Saturday, 29 March 2014

Is god really dead?

Who says god is dead? Nietzsche has got it so wrong. If anything, the gods are more alive now than they have ever been. The world is infested with gods. In the past, the Greek gods ruled the ancient world. You have gods of and for everything. God for the earth, sky, weather, music, fertility, wine, love, sex, wisdom, and hades. Even the dead have gods looking over them.

I can’t imagine a world without gods. It would be a world without us. We are special. We are different. I do not see a hippopotamus going on its knees to ask for divine guidance or a cat meowing out a song of lamentation. Neither a group of monkeys coming together to sacrifice their newborn as an act of appeasement nor a raging bull rushing to the altar for absolution. 

No animals on land, fishes in the sea or fowls in the sky have ever formed a community held together by a common faith to worship their object of worship. They do not thank god for their creation. Neither do they fear god for their savageness. They live only in the present. This everydayness of existence excuses them from the haunting of the past and the dread of the future.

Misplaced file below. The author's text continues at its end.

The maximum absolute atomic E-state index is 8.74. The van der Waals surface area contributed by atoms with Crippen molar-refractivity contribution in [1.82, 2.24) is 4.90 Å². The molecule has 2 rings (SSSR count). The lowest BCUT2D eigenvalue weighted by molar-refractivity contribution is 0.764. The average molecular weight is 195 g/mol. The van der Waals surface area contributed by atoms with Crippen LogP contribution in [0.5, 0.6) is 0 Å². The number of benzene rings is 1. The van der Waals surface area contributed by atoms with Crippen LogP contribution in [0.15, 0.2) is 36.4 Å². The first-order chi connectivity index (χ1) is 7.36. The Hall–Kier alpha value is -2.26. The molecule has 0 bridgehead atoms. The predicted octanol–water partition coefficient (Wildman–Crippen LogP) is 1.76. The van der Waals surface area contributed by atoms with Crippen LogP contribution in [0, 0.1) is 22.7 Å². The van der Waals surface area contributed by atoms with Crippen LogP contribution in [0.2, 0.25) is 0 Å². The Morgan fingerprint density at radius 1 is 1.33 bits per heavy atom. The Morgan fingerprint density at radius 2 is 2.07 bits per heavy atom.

For them, there is no mystery of the past or the fear of the future. You don’t see animals debating about their origin or their creator. They don’t go looking for their source. They don't have our equivalent of the Adam and Eve narrative. Neither do they huddle together to discuss about the end of the world, the beginning of a new heaven and earth, and the eternal damnation of fire and screams.

They are not tormented by sins or the reality of hell. Neither are they pining any hope of a place of forever bliss where there is no more tears or sorrow. No man can imagine a pig or dog or snake being placed before the mercy throne of the divine to be condemned for their deeds on earth. You can’t scare them with hell and expect them to rush into confessional boxes for immediate moral purging. You cannot entice cows or goats to work out their salvation so that they will be rewarded with a heavenly mansion somewhere in the blue yonder.